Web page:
Hope this helped.
    Good luck

    Just remembered: they also sent me a couple of punches, a set of hollow ground screwdrivers and "Gunsmithing: Pistols and Revolvers" 3rd Ed. by Patrick Sweeney 383 pgs (with a good chapter on xD and xdm).
     
    Last edited: Jan 9, 2013
  7. Errokk

    Errokk XDTalk 500 Member

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    This is something I've always been interested in and am considering doing. I'm so sick of the seasonal work I'm stuck in right now and almost bound to it because I went to school for two years to learn the skills necessary for the job not to mention the $10,000.00 I spent to go to the school. Gah, decisions... Good thing is, finally got my wife out of school and graduated! That was 3.5 years of headache. Well worth it now though! She doubled her salary and loves her work now!

    I guess I've got a few things to think about...

    You want fries with that!?
     
  8. usmc2311

    usmc2311 XDTalk 100 Member

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    my buddy went to penn foster online and is one of the better gunsmiths i know you really only learn from hands on and experience and he just practiced with his own weapons and he bought some "toys" for class aids. I could sit in a room all day and work on guns and not retain anything unless im doing it on my own and figuring out what works and how.
     
  9. Groo

    Groo XDTalk 10K Member

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    I wouldn't do it that way, and I probably wouldn't even get into gunsmithing now. There are no new FFLs being given out under this administration, and who can say about the future?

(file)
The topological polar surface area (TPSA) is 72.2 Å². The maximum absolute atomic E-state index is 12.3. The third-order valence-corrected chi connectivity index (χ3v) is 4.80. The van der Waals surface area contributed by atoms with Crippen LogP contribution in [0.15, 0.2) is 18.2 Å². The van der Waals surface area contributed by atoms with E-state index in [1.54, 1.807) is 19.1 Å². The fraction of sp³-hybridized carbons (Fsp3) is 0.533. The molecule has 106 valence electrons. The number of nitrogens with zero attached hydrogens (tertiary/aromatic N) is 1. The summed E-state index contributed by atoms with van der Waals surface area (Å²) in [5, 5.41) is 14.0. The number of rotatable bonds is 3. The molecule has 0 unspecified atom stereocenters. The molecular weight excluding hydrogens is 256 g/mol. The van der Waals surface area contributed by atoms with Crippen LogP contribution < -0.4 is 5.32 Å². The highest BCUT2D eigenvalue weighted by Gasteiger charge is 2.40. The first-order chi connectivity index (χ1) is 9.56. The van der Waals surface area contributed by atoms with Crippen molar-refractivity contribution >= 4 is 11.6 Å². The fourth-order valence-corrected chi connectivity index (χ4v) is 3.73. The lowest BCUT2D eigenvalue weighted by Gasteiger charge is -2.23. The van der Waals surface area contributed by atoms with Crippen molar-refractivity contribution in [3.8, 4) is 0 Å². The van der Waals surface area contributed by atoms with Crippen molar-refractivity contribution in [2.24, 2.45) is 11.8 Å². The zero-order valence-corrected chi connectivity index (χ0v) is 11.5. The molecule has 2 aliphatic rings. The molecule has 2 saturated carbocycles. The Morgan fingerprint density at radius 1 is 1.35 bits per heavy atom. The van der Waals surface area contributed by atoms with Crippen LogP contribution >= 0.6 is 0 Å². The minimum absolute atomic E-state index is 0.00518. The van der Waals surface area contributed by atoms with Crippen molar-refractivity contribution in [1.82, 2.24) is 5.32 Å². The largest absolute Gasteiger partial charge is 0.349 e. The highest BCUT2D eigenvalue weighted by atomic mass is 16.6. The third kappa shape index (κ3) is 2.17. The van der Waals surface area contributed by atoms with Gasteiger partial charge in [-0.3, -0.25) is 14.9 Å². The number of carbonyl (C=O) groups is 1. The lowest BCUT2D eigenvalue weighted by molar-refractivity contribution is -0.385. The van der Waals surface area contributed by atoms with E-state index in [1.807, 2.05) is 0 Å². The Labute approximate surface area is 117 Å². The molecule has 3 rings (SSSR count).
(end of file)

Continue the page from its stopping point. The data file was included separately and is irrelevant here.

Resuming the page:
If you really want to play with guns and make a living at it, best to become a first rate machinist first, then learn the gun specific items and get the little piece of paper.
     
  10. Selta

    Selta XDTalk 100 Member

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    One thing I'm interested in is learning just how to mod my own firearms. Putting in trigger kits, fixing things when they break etc. I don't necessarily want to do full-on gunsmithing for other people, but I do want to be able to do most things for myself. Any suggestions in that area?
     
  11. zinker518

    zinker518 XDTalk Member

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    Now that NY passed these outrageous gun laws, a lot of gun shop owners will be going out of business or seriously crippled, being an employed gunsmith is gonna be harder and harder to achieve. I planned on getting my FFL and eventually opening a gun shop.....but not in this climate or state. Hopefully this doesn't become commonplace through out the land.

    I would just consume any info you can get your hands on through books, videos, friends, hands-on what ever.